The bank accounts were a mess, too, but at least her name was on them with survivorship. If you have multiple accounts, clean them up now. Downsize to one or two and leave clear directives on what is going on. We are still trying to figure out the bank accounts two months later. FIL had a system, but no one else knows what it was.

  14. Dido Says:

    In addition to Five Wishes, "the Conversation Project" has useful resources on those hard end-of-life discussions.

    MM is right about SS survivor benefits, but the earliest they can be claimed is age 60, so they help in the long run but not the immediate future. However, the children will be able to collect Survivor SS until either they graduate high school or 2 months after turning 19, whichever comes first.

    "When Breath Becomes Air" and "The Brightest Hour" might provide inspiration from younger people who have faced similar terminal diagnoses.

    Thoughts and prayers.

  15. MonkeyMama Says:

    "MM is right about SS survivor benefits, but the earliest they can be claimed is age 60, so they help in the long run but not the immediate future."

    This is not true when there are kids. Kids + spouse will all get benefits (though spouse's benefits would be limited by earnings). There is a family max. The children will collect benefits but is meant for their financial support. It would be generally expected to use that money to pay household bills. I know someone like thrift may want to set all that money aside for her kids to have as adults. But if she hadn't realized or thought of this, still could be a financial load off. I would discuss with social worker/lawyer, but you can look at your social security statement in the meantime to see what the benefits would be.

    "If you can pay the child's medical and general living expenses without the monthly benefit, the SSA allows you to use it for clothing, recreation and other miscellaneous expenses." ~ Just to say it's pretty generous what kids' SS benefits are intended for.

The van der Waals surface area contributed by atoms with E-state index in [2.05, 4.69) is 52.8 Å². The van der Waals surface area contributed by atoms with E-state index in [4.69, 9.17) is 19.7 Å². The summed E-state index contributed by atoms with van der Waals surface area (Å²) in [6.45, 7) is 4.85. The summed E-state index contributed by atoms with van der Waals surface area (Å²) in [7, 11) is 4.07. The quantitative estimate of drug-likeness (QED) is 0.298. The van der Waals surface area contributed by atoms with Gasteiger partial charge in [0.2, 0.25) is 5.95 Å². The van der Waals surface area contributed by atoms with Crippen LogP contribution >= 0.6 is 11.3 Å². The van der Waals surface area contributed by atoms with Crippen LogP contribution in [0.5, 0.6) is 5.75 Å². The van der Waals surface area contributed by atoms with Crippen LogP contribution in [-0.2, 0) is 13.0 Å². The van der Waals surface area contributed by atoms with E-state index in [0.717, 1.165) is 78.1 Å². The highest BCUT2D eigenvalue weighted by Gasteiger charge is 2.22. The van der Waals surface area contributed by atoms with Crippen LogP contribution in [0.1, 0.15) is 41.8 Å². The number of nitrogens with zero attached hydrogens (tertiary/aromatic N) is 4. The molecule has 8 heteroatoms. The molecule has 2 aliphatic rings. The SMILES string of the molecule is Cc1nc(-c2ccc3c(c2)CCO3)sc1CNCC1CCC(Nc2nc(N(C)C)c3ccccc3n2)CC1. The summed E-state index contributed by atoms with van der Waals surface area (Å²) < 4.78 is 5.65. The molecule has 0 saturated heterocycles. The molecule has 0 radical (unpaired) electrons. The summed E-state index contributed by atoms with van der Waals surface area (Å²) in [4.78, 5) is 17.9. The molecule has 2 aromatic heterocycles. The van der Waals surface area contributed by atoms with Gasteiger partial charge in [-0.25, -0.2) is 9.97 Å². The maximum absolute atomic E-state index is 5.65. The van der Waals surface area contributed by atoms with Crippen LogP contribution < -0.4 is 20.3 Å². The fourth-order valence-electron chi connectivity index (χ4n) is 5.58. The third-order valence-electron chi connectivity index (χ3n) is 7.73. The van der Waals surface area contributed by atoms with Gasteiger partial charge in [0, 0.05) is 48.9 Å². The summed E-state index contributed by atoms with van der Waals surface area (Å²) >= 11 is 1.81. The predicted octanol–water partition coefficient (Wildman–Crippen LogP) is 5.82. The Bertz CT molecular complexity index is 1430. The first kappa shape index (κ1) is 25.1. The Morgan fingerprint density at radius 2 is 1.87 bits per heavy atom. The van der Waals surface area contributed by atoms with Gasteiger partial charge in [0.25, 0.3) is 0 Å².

{Personally I am pulling for the miracle and hoping none of this is necessary. But anything to ease your stress in the meantime}.

  16. My English Castle Says:

    Write letters for your boys. Make some recordings for them. Your writing is so beautiful, and wouldn't they love to hear your voice and read your words. Thinking of you so often. And I loved When Breath Becomes Air. The audio book is lovely too.

  17. LivingAlmostLarge Says:

    No kids under 18 get survivor benefits. Go look into what they will get. It'll help with the planning. Get your will in order. Do you want to leave anything to the kids directly?

    This is terrible but what happens if (it's very likely) your DH will remarry? If he does and men usually do really fast with children, will anything you've built up go into his new joint pot? Do you want it to?

    I hate writing this but I think someone should.

  18. Thrifty Ray Says:

    This is nothing to do about money, but a journal or letter for each of your kids with pictures and your favorite memories about them. Milestone birthday cards of what you wish for them.

    Are there keepsakes that no one else knows the history about? Maybe write down what it is and why its important.

    Thrift- I am heartbroken for all of you. You have been in my thoughts daily. I continue to pray for your hail mary....

  19. crazyliblady Says:

    When my dad died in 1981, my brother and I both got some kind of social security benefits until we were 18. I don't know what my brother did with his, but mine, along with my dad's VA benefits, paid for part of my undegraduate and graduate education. The rules may be different with social security benefits now. I don't know.

    What about the future royalties/sales from your books? Will your husband get that and be able to deal with it?

    I hate to be the one to ask, but what about burial arrangements? Is your husband aware of what you would want or don't want?

  20. crazyliblady Says:

    Here is what SSA has to say about social security benefits.

    My heart breaks for you and your family. Never give up.

  21. Dido Says:

    Thanks for the correction on the children's survivor benefits, MM, and here's praying that THrift's family doesn't need them!

Leave a Reply

(Note: If you were logged in, we could automatically fill in these fields for you.)
Will not be published.

* Please spell out the number 4.  [ Why? ]

vB Code: You can use these tags: [b] [i] [u] [url] [email]